01 Jan

2014: The Year Ahead

I genuinely love New Year’s Day. I find that it is a good time to think about the upcoming year and decide what I want to do with it. I’m not talking about resolutions, as you might suppose. I think the concept of New Year’s resolutions is silly because everyone understands that resolutions are just a thing that you do until you get tired of it in the beginning of February. I like to set goals and make plans at the beginning of the year because it gives me something to focus on. Last year some of my goals changed—I had a goal of riding my bike 1,000 miles, for example, but got into running once spring came around. So, my plan changed. That kind of thing may happen this year, too, but it’s good to at least have a plan. Without further ado, here are my 2014 goals.

  • Books: Read at least 52 books. I only got to 46 last year, but since I’m done with grad school, I should be able to get in a book every week.
  • Writing: Write one book review every month and start working on researching/writing a book.
  • Career: Get a library job (I’m actually feeling somewhat optimistic about this at the moment), go to the ALA conference, and build more relevant skills. I’m already signed up for a MOOC (massive open online course) called “Introduction to Databases,” offered by Stanford; it starts next week.
  • Activities: Do things. Go outside and do all manner of things. This includes general stuff like exercising, but is broad enough to include basically anything outside of my apartment. I plan to work out (gym, run, etc.) twice a week at minimum, but I also want to get into more hiking and camping and I am thinking about doing swing dance (I was considering roller derby, but since I don’t have health insurance … ) and I found Midtown Stomp, which does a Friday swing lesson followed by dancing. I think that sounds dandy.
  • Food: It seems like everyone has a food-based New Year’s plan, so it seems cliché to say anything about it, but consuming food is a major component of being alive, so I might as well deal with it. I want to cook and eat a lot more vegetables and proteins. I’m planning to start going to the Midtown Farmers Market on Saturdays because I think that will be fun and be a good way to get local, tasty food.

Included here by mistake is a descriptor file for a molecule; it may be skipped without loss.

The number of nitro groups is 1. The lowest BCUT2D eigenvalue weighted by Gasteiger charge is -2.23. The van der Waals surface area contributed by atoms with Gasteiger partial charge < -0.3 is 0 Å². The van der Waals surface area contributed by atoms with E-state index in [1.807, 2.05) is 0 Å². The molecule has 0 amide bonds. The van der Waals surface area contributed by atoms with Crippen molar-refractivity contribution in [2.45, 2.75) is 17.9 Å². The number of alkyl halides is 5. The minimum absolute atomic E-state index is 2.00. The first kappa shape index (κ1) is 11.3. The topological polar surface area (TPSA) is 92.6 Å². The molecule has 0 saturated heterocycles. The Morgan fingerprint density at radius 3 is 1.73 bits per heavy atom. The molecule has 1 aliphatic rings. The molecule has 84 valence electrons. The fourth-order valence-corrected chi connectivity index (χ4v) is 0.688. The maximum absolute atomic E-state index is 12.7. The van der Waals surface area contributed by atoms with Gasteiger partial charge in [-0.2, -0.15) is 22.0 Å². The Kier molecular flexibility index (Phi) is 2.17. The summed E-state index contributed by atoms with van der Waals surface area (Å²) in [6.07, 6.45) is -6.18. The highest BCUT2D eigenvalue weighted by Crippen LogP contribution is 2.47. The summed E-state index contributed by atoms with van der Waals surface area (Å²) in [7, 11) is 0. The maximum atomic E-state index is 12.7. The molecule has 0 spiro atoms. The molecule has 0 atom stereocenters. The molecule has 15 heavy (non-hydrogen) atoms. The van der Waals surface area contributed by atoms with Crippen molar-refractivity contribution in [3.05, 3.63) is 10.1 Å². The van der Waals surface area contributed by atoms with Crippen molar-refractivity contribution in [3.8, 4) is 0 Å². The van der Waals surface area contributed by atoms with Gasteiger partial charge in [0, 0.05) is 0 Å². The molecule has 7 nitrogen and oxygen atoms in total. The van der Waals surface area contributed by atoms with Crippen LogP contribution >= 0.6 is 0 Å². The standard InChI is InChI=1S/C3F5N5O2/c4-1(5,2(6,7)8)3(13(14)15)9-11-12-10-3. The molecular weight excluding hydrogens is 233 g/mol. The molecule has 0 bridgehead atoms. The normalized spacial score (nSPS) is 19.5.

There you have it. What are you planning to do this year?

09 Nov

Anti-Vaccine Rhetoric Makes Me Want to Smash Things

Every time I see another argument against the apparent evil that is vaccines, I feel the urge to smash faces or throw heavy things around. Vaccines are widely recognized as being a good thing. But you don’t have to take my word for it, I’ll be referencing peer reviewed research in this post. Everything I have cited here is available for the public to read—nothing is behind a paywall. If you think I have misrepresented a statistic or study, feel free to politely let me know.

This week, I saw this blog post [edit: literally a minute after I posted this, that blog link stopped working. I’m not sure if it will come back up later or not.] from a site called feelguide.com making the rounds. The post claims that the lead developer for the human papillomavirus (HPV) vaccine, Dr. Diane Harper, regrets her involvement with the vaccine. The author of the posts states:

“Dr. Harper made her surprising confession at the 4th International Converence on Vaccination which took place in Reston, Virginia. Her speech, which was originally intended to promote the benefits of the vaccines, took a 180-degree turn when she chose instead to clean her conscience about the deadly vaccines so she ‘could sleep at night.’”

A deadly vaccine? That sounds pretty alarmist to me. I won’t quote all of the source of this claim at length, but it can be distilled into the allegation that the risk for cervical cancer (which HPV can cause, along with a few other varieties of cancer) is already low, the HPV vaccine is not going to significantly lower the incidence rate of HPV, and that over 15,000 girls have “reported adverse side effects from Garsasil” (Gardisil is one brand of the vaccine).

I would like to take these claims one at a time.

Claim one: The risk for cervical cancer is already extremely low.

My first comment on this issue is that regardless of how infrequent a form of cancer surfaces, it is still a disease that kills people. Why would the scientific community not want to inoculate people against it if they could? Should we rank cancers by order of importance and research only the most prevalent?

Here are some actual statistics. The Centers for Disease Control (CDC) and Prevention reports that in 2010, 11, 818 women in the United States were diagnosed with cervical cancer and 3,939 women died from it. To put that in perspective, the population of the United States is about 317 million. That comes out to about one in 250 people being diagnosed with cervical cancer annually. No, that does not sound like a lot, but it is statistically significant. One in 250 means that, on average, someone you know will be diagnosed with cervical cancer in any given year.

Claim two: The HPV vaccine is not going to lower the prevalence of HPV.